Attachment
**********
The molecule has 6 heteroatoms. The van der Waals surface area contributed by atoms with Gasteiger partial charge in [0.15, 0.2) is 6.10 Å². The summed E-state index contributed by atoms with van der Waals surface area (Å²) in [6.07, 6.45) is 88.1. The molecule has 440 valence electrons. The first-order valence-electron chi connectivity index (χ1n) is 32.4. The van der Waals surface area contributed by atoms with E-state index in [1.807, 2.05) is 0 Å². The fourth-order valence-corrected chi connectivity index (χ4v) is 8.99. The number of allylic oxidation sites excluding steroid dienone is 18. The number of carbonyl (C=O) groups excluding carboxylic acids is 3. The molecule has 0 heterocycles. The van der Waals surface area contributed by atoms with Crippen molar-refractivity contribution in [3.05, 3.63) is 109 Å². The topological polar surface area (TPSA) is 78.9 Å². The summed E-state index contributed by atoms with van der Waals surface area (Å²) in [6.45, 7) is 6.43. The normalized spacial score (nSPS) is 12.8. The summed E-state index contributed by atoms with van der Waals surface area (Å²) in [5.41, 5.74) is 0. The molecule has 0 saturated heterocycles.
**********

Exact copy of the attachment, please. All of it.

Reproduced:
The molecule has 6 heteroatoms. The van der Waals surface area contributed by atoms with Gasteiger partial charge in [0.15, 0.2) is 6.10 Å². The summed E-state index contributed by atoms with van der Waals surface area (Å²) in [6.07, 6.45) is 88.1. The molecule has 440 valence electrons. The first-order valence-electron chi connectivity index (χ1n) is 32.4. The van der Waals surface area contributed by atoms with E-state index in [1.807, 2.05) is 0 Å². The fourth-order valence-corrected chi connectivity index (χ4v) is 8.99. The number of allylic oxidation sites excluding steroid dienone is 18. The number of carbonyl (C=O) groups excluding carboxylic acids is 3. The molecule has 0 heterocycles. The van der Waals surface area contributed by atoms with Crippen molar-refractivity contribution in [3.05, 3.63) is 109 Å². The topological polar surface area (TPSA) is 78.9 Å². The summed E-state index contributed by atoms with van der Waals surface area (Å²) in [6.45, 7) is 6.43. The normalized spacial score (nSPS) is 12.8. The summed E-state index contributed by atoms with van der Waals surface area (Å²) in [5.41, 5.74) is 0. The molecule has 0 saturated heterocycles.